businessman tight rope walking

The Coronavirus health epidemic has already cost the stock market billions, and it’s now impacting governments, retailers, and other businesses that are shutting down to help prevent the contagion. While some of these closures are mandatory, others are due to cost-concerns in a rapidly contracting economy – and driven in many cases by a quick-fix approach to cost-cutting. While this may seem like a logical decision, can you really shrink your way to growth?

General Motors is an example of what happens when you try this: in the early 20th century, GM sold 50% of all vehicles owned in America, but by 1988 that number had fallen to only 15%. What happened to them? The short answer is cost-cutting – and it’s not good. Engage a virtual assistant and get the leverage you to stay afloat by scheduling your Double My Business Strategy Session now!

In 1974, GM’s new CEO, Thomas Murphy questioned the company’s strategy in selling cars with different features and suggested that they sell basically the same kind of vehicle with different external accessories. He did this to reduce costs. Consumers didn’t like this, and GM’s market share began to slide – and it’s been falling ever since.

In a recent conversation we had with Mike Michalowicz, author of Profit First, he said: “Cut the fat and not the muscle.” In the case of General Motors, cost-cutting cut too much muscle,  and in the end, it cost them a lot of business affecting thousands of people and their livelihoods.

The Fat In Your Business

Businesses generally have two types of costs that can be categorized as muscle and fat. The fat is where you find costs that do not produce any revenue for your business. They are costs you incur in your business that have no quantifiable benefits. The muscle, on the other hand, would be those costs that have a tangible benefit to your business. How do you know if a specific cost has a quantifiable benefit and is not fat, but actually muscle? It can be tricky because you can make excuses and justify the cost or the expense for something. For example, if you decide to rent extravagantly expensive and beautiful office space. You can justify in your head that you need this because when potential clients come into your office, they will see how awesome it is, and will, in turn, want to do business with you, when in fact it is simply a way to relieve and serve your ego since potential clients rarely come to your office anyway.

The Muscle In Your Business

Muscle is something that drives benefit to your business. So for example, if you have a staff of 15 people, and you are thinking, “I need to cut down my workforce because they are costing my business too much money.” Assess your workforce and think again. “Person A” takes care of all your Transaction Coordination so if you cut them, what would happen to that area of the business? “Person B” does all your prospecting, what would happen to your leads without them? Your team members are an example of the muscle in your business. These are the costs that provide support or take action on tasks that drive revenue for your business. When you cut a cost that compromises your ability to serve your clientele and bring you business, then you are cutting the muscle.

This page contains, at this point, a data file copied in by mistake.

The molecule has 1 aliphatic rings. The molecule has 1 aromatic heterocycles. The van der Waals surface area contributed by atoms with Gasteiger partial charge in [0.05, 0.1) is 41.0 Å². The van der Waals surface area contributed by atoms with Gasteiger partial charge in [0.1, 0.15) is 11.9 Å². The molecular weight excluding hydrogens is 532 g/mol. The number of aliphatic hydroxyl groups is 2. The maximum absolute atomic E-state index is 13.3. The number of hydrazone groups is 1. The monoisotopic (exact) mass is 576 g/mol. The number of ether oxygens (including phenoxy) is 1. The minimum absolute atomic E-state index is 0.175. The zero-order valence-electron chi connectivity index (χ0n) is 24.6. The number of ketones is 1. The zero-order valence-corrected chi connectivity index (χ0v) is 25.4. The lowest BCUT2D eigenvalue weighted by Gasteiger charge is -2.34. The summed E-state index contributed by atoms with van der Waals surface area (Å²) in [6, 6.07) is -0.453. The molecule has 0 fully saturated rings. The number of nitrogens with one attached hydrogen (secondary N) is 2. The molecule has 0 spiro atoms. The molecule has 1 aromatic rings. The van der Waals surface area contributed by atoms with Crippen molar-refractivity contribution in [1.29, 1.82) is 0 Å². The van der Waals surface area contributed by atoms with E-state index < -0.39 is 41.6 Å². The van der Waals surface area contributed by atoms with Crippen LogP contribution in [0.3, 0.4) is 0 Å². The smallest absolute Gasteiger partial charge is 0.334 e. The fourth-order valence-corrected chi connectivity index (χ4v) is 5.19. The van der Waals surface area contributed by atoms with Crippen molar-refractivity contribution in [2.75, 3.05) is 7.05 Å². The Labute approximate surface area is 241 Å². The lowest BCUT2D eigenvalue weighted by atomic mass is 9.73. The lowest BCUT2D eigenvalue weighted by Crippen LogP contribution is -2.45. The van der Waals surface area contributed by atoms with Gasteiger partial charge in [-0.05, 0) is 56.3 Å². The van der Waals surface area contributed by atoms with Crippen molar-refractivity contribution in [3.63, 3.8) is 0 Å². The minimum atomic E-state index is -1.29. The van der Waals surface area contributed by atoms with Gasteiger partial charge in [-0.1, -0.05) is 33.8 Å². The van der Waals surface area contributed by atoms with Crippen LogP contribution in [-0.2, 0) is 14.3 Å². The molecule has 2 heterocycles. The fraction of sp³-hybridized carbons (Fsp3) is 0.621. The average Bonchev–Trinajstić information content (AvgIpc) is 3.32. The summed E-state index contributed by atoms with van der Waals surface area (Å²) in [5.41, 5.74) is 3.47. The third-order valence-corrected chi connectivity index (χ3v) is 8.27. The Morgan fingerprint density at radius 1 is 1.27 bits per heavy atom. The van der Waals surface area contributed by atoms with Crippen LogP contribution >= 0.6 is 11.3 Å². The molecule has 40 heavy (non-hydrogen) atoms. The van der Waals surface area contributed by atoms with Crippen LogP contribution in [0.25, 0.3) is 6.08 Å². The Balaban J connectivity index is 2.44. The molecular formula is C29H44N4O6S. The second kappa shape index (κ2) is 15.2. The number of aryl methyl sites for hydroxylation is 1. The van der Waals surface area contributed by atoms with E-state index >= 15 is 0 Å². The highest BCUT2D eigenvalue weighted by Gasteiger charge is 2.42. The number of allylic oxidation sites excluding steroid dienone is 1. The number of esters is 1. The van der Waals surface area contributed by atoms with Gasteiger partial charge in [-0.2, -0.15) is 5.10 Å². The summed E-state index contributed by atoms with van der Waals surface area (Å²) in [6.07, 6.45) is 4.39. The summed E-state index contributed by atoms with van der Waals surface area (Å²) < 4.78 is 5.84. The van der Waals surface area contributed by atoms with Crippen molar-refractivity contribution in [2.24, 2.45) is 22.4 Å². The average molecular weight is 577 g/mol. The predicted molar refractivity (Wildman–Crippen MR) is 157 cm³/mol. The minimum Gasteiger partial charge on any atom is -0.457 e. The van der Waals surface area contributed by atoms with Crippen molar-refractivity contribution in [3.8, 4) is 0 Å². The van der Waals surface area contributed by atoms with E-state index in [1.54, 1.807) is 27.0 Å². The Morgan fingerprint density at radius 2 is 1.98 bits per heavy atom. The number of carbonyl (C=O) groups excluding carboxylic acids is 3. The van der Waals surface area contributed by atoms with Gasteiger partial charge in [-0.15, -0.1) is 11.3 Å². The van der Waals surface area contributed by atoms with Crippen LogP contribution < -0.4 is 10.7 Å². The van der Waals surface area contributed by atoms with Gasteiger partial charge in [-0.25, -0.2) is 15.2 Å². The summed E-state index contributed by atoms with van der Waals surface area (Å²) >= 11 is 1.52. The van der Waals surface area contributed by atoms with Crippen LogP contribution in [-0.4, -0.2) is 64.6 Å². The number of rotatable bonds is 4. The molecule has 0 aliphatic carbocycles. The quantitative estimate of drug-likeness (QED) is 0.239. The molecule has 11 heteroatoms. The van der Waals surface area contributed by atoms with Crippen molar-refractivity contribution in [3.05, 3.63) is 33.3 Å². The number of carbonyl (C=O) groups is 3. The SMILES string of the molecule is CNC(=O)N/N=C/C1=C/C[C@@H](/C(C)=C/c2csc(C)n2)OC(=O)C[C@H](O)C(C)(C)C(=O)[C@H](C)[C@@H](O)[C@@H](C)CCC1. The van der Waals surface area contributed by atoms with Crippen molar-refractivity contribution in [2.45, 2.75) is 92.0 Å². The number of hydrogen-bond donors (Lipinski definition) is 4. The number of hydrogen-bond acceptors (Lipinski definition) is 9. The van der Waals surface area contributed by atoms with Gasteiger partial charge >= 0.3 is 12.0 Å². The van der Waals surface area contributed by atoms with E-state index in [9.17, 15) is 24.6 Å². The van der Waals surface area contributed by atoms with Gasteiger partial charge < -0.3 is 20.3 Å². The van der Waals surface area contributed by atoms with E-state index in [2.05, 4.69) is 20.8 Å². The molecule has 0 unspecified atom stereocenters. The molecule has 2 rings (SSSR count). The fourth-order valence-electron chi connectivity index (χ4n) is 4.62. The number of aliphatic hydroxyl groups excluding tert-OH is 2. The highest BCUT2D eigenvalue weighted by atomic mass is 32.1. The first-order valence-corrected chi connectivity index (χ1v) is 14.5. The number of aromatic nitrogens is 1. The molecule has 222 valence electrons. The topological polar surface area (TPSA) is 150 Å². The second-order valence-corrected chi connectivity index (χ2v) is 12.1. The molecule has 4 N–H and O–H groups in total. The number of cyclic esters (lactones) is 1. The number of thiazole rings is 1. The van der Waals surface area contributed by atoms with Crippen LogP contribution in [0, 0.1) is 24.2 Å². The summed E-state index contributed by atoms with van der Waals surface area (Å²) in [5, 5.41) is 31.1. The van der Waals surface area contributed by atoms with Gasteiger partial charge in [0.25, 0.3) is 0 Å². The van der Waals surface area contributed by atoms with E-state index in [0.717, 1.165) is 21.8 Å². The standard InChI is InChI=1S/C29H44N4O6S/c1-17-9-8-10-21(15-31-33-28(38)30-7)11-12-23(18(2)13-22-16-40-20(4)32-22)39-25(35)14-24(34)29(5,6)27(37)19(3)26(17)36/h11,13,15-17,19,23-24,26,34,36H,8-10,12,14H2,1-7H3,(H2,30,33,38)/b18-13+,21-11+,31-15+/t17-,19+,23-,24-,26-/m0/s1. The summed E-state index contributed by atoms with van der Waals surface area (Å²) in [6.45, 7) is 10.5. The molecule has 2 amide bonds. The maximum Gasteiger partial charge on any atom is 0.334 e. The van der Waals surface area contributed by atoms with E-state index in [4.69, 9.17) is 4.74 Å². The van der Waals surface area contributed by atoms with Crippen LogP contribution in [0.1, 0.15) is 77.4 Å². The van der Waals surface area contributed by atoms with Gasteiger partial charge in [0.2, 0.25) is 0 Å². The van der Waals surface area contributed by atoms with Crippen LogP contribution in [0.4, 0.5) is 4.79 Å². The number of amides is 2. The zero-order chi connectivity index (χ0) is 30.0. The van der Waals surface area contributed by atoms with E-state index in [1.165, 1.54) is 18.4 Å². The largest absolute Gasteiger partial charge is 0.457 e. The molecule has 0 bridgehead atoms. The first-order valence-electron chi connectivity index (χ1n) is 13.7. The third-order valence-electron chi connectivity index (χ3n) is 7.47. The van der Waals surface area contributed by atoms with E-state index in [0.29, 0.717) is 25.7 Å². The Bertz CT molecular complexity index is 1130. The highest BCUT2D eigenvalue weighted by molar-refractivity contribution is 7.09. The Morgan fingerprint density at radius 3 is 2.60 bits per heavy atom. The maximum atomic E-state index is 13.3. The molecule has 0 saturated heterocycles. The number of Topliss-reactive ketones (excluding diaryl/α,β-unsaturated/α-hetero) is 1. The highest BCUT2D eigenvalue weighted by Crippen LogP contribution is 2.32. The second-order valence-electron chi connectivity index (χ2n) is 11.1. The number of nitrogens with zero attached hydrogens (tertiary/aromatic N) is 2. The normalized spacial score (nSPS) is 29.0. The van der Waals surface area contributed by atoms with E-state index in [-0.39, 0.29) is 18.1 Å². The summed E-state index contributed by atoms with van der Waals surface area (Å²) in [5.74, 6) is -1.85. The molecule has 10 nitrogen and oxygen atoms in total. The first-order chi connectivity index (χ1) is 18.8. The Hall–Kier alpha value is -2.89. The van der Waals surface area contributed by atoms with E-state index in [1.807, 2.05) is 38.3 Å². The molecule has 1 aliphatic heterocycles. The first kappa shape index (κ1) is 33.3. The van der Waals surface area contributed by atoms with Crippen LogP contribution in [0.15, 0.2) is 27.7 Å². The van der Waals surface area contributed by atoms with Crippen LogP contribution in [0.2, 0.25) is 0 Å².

Survival Requires Both Cutting Fat & Building Muscle!

Survival in today’s shifting market is about more than simply cutting costs: you need to retain your competitive advantage & hold steady and carefully your business assess costs and expected benefits. During an economic contraction, hiring a Virtual Assistant is a highly valuable way to keep your labor supply intact, while ensuring you have the freedom & flexibility to focus your own efforts on the on revenue productive aspects of your business. In other words, cutting the fat goes beyond simply financial savings: it also means cutting the waste from your schedule and leveraging your skillset on the highest dollar-productive activities you’re able to.

A shifting market can mean the end of a business if you stick to the old traditional ways of thinking. Shift your perspective and the way you think as well. By doing this, you set yourself up not just to survive but to thrive amidst the shift and everything it may bring.

Let MyOutDesk bring you more muscle! Leverage a MyOutDesk Virtual assistant, schedule a Double My Business Strategy Session today, and having a discussion about how to make your business stronger in the midst of this market shift.